After our lunch at the Carpetium, we bused to the coastal town of Marmaris. The bus let us off in town where we could change money, buy batteries, and snacks, medicines, etc. Owen needed mosquito spray after getting bit at the Kismet Hotel. Others wanted sea sick medicines. After shopping, we walked to the pier for our first glimpse of our oak and teak gulet with the ramp ready for us to board.
When our luggage comes in, we each get our room assignment and meet the crew. Everyone is sort of discombobulated as we get acquainted with the gulet.
Dining is on a covered deck with a wonderful, restful spot aft to enjoy that Gina and Owen explore.
Captain Faisel is sailing for Ekincik Cove as we explore our new quarters.
Mehnehten is the other crew member. He does everything except cook and do the washing.
Ali is our cook and he prepares really good meals in this little kitchen. Usla chooses this boat over others because of Ali’s cooking, he told us.
The weather is quite cool and we think it may rain.
No one chooses the foredeck with its restful red cushions, where everyone will hang out when the sun shines. It is a really beautiful boat.
I envy people who find it easy to relax. The rules of the ship are thus: No paper in the toilets. One shower per day, no dirty shoes on the deck and common area below deck. We learn about safety, where to find life jackets, the quarters are quite small with a porthole for air and light. The generator goes on twice a day. The battery light dims after so many hours, and I was glad to have my little flashlight. When the generator kicks in, there is a plug in station where you can plug in electrical devices like camera batteries or phones. The bar is open and has just about everything you might want in wine, beer and spirits, you know, the important things.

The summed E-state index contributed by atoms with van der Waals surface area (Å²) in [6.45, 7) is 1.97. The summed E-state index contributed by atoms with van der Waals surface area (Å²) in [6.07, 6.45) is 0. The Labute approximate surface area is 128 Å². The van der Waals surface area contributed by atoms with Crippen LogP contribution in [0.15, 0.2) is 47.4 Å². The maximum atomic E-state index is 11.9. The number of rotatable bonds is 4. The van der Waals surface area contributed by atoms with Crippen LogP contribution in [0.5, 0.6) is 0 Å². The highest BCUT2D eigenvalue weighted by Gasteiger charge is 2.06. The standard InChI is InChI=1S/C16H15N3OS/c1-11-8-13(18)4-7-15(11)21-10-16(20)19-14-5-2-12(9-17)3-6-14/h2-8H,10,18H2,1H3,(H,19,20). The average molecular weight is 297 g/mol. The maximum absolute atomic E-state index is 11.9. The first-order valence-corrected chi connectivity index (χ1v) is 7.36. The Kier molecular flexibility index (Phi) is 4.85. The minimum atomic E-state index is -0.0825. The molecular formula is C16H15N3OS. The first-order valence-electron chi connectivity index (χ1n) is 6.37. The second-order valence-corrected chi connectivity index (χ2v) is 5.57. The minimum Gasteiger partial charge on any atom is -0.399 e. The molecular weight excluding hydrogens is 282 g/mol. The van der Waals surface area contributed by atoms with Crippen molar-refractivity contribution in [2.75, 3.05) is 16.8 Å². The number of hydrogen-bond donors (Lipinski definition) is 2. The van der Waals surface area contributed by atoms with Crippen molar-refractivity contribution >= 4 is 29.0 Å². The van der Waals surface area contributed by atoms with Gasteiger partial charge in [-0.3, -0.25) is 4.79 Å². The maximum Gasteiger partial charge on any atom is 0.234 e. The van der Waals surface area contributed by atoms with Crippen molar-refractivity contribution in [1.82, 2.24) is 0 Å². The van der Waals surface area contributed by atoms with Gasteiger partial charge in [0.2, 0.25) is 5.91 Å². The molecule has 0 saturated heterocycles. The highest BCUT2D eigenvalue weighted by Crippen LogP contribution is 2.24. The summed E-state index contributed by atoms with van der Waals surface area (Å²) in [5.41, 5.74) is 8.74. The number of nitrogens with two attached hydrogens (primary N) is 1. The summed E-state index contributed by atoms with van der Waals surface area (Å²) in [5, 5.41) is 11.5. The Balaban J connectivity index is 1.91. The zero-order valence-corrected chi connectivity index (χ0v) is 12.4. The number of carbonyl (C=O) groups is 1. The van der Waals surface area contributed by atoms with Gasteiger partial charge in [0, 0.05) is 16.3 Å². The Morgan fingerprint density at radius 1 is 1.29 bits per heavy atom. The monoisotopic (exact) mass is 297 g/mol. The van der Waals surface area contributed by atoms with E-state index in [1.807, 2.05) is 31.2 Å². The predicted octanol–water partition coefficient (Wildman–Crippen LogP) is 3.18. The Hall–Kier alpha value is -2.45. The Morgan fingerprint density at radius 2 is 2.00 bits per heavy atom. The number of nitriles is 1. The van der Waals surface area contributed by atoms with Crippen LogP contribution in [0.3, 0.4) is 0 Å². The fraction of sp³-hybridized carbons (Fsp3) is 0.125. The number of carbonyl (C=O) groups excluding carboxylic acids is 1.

It is happy hour. We strike a toast, I think the word is shed-et-tay in Turkish. As we raise our glasses, I personally think to myself, am I really aboard an old fashioned sailing vessel along the gorgeous Turquoise Coast with some of the nicest people in the world?
The morning of April 25th, we board a river boat, above is the captain, and we motor to the Dalyan River, to a National Park, with stops along the way.
Our gulet lays too in the beautiful, peaceful cove. Usla tells us in full season, the cove would have twenty or more boats.
We motor about, enjoying the scenery.
Picture postcard islands pop up here and there.
As the river Dalyan, empties into the sea, a long strip of land separates the Mediterranean, dotted with umbrellas, from the riverside where we are. The Turkish Riviera is a favorite of Brits, Germans and the Irish. On our return, we saw brave swimmers in the cold waters.
The river is named for these fishing weirs, called dalyans, where locals have supported themselves in the abundant waters for centuries. Usla is hoping to spot a protected loggerhead turtle on the beach.
Usla has arranged for us to meet a fisherman so we can buy blue crabs. Here we spot a loggerhead attempting to get a blue crab off the fisherman’s line. They like to hang around the fishing pier, but we know they are chummed. Even so, we are grateful knowing the turtle will come to no harm.
Looking for another handout, Usla tells us that blue crabs are their main source of food in this estuary.
We can order crabs to go with our lunch and pick them up on our return to the gulet. Owen and I order a bag of four crabs for 9 tl.
The estuary is a shallow beauty with bulrushes and birds as the Dalyan winds through the grassy tufts that form a protective barrier for the land.
Beautiful marsh grasses wave in the breeze.
We disembark to visit the Lycian site of Caunus, an ancient ruins. More tomorrow.